Formal hearings only take place at one of the four Secretary of State locations in Illinois. A formal hearing is like a trial. The hearing officer and an attorney for the Secretary of State will place you under oath and ask you a series of questions. You will be asked to demonstrate that you have taken the steps required to avoid subsequent offenses and become a safe driver. This often includes showing evidence that you have successfully completed drug or alcohol treatment. In both formal and informal hearings, the hearing officer considers the arguments and evidence presented and makes a recommendation to the Secretary of State.

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IL DUI lawyerBeing charged with a DUI in Illinois comes with various consequences. A DUI is a criminal charge that can carry serious jail time, a driver’s license revocation or suspension, and extensive fines. After a DUI arrest, one of the first things that must happen before anything else can happen is a drug and alcohol evaluation. This evaluation is intended to determine whether or not a person has a drug and/or alcohol dependency issue and must be completed before sentencing can occur or before you can be granted driving relief during your period of suspension or revocation. If you have been arrested or charged with DUI, you should speak to an Illinois DUI defense attorney.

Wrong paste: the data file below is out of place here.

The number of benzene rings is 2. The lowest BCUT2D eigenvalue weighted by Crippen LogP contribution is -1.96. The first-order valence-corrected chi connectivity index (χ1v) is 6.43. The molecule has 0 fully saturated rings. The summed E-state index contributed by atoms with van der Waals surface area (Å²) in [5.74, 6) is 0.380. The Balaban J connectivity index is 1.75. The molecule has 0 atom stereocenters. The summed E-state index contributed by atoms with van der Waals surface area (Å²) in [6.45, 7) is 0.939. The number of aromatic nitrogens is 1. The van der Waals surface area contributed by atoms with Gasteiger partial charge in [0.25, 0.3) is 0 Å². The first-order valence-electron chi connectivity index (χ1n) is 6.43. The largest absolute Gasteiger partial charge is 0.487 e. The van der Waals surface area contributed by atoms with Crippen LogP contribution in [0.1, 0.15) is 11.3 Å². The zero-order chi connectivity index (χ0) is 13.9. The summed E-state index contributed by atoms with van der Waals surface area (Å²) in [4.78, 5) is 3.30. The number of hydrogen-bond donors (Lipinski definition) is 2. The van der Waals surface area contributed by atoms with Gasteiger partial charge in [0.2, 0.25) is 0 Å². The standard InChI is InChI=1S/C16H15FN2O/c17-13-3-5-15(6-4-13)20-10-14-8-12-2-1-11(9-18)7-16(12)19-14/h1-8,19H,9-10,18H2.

Evaluation Results and Additional Requirements

The evaluation will include a history of the person’s relationship with drugs/alcohol, their driving record, and a corroboration of the information from a family member or spouse. All of this information will be used to determine whether or not the person’s drug and/or alcohol abuse is a current and/or future risk to the safety of others. The information will also be used to classify the person’s relationship with drugs and/or alcohol and determine what further requirements must be met.

  • Minimal risk: Those who are found to only be a minimal risk to society are required to complete at least 10 hours of DUI risk education.
  • Moderate risk: If a person is found to be at moderate risk, they must also complete DUI risk education, but in addition, they must complete at least 12 hours of an early intervention program and successfully complete a substance abuse program at the recommendation of a licensed evaluator.